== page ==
The 2 Questions I am asked the most right now as a REALTOR®

Shannon Janssen February 9, 2023

What will happen to housing prices in 2023?” and “Should I wait for the market to crash to buy a home?” The short answer is, that I can’t predict the future, but I wouldn’t wait. The long answer is a little more complicated and requires a closer look at what happened during the last housing crisis and what’s impacting the market right now.
Starting with housing prices, I looked at forecasts from 7 different entities, including, Freddie Mac, and Fannie Mae. These predictions range from a housing price growth of 5.4% to a housing price decline of 5.1%, which equates to an average growth rate of 0.1%. My biggest takeaways are that no one agrees on exactly what will happen (because no one knows for sure), but also, no one is predicting a crash! The most likely scenario is a combination of slight gains and losses across the country, varied by city, state, and even neighborhood. Real Estate is hyper-local, which is also what makes it so important to work with a local expert. What’s happening in California, Idaho, Austin, or Denver, doesn’t necessarily relate to what is happening in Portland. Right now, in the greater Portland Metro area, I am seeing that the continued low inventory is keeping prices stable, and in some cases, we are seeing prices start to rise again. This is especially true in some of the highly sought-after neighborhoods, suburbs, and vacation home markets such as Multnomah Village, Cedar Mill, Orenco Station, Lake Oswego, Beaverton, Government Camp, and the Oregon Coast.
Much of what will happen with Real Estate this year also depends on 2 key factors, and that’s inflation and its impact on mortgage rates. Mortgage rates rose dramatically in 2022 and that was due to the Federal Reserve's actions to try and bring inflation down. Those rising rates absolutely shocked the Real Estate world and slowed much of the frenzied activity of the last few years to a halt during the last half of the year. While there are signs inflation is starting to cool, where it goes from here depends on the Fed's ability to get inflation under control. If inflation continues to fall, as it has lately, mortgage rates will fall too. Right now, interest rates are lower than they have been in 6-8 months and we are already seeing buyers come back into the market in droves. I would, however, continue to look to inflation and mortgage rates as key indicators and I would also expect continued volatility with rates.
The second topic I’d like to address is the notion that we are headed toward a market crash or housing crisis. As someone who also lived through that time, I understand the concern, but current data shows today’s market is nothing like it was before the housing crash in 2008.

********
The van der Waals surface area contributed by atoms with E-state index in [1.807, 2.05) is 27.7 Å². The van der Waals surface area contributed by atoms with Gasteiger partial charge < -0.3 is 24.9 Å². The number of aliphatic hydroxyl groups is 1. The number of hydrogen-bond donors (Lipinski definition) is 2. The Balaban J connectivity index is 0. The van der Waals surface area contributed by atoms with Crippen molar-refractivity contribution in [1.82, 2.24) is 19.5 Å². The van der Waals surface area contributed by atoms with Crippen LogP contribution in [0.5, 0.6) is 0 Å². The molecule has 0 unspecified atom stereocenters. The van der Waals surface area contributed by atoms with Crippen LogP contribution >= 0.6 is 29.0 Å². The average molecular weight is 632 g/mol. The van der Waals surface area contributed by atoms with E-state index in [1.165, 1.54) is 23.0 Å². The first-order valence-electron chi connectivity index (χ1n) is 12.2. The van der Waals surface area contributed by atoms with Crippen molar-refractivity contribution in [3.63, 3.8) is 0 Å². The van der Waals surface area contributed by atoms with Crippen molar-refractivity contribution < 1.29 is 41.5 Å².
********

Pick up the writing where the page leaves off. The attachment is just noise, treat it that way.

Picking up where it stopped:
For one, much of what led to the Great Recession was a lack of financial regulations and fraudulent behavior across the lending industry. People could buy a home without a job, terrible credit scores, no down payment, no proof of assets, nothing. Since they didn’t have to put any money down, they had no skin in the game and were able to just walk away from their homes with little to no consequence. This led to massive foreclosures, inventory skyrocketed, and the market crashed. Today, the mortgage industry is heavily regulated to prevent a scenario like this from happening again. Home buyers must have good credit, a down payment, a solid work history, and a job, and the lenders must prove all of this. Thanks to these improved lending practices and years of sustained price growth, homeowners today have record levels of equity. This equity means if someone loses a job, has a medical issue, or needs to move, they can almost certainly sell their home without the need for foreclosure. This is why even with the moratoriums and stays on foreclosure through COVID, there will not be a wave of foreclosures coming. Yes, foreclosures are up over the last few years and will continue to increase over the next year but they are still near record lows. There were only about 88,000 foreclosures in 2022 compared to 2 Million during the peak of the Great Recession. So not nearly enough to cause a sharp housing decline or market crash.
Second, Real Estate is all about supply and demand and we still have a long-term inventory problem with no relief in sight. Even with the market slowdown we felt last Fall, our inventory levels in Portland are still hovering around 2.3 months of supply. As a comparison, 6 months of inventory is considered a balanced market and back in 2008, we ended the year with an astounding 19.2 months of supply. So at the peak of the great recession, we had about 8x as much inventory as we have today. We know we aren’t getting a wave of inventory from Foreclosures and we know we don’t have enough new homes to satisfy the demand. We can actually tie much of this long-term lack of inventory to the great recession when many builders went out of business and new construction starts screeched to a halt. It has taken years for new construction to ramp back up again, and it’s still not enough to solve the inventory issue.
In my next blog, I will expand on WHY there is so much demand (hint, Millennials, and Boomers) and how they will continue to impact the Real Estate market in the upcoming years.
If you are curious to learn more, have a home to sell, or want to buy your first home or an investment, give me a call at (503) 784-8097.

Work With Shannon

I work tirelessly for my clients and can be relied on to be responsive, thorough and persistent. Real Estate transactions can be stressful in any year, and that is especially true during a rapidly shifting market. By providing expert guidance, innovative marketing and results driven plans, I'm able to ease the process for every client.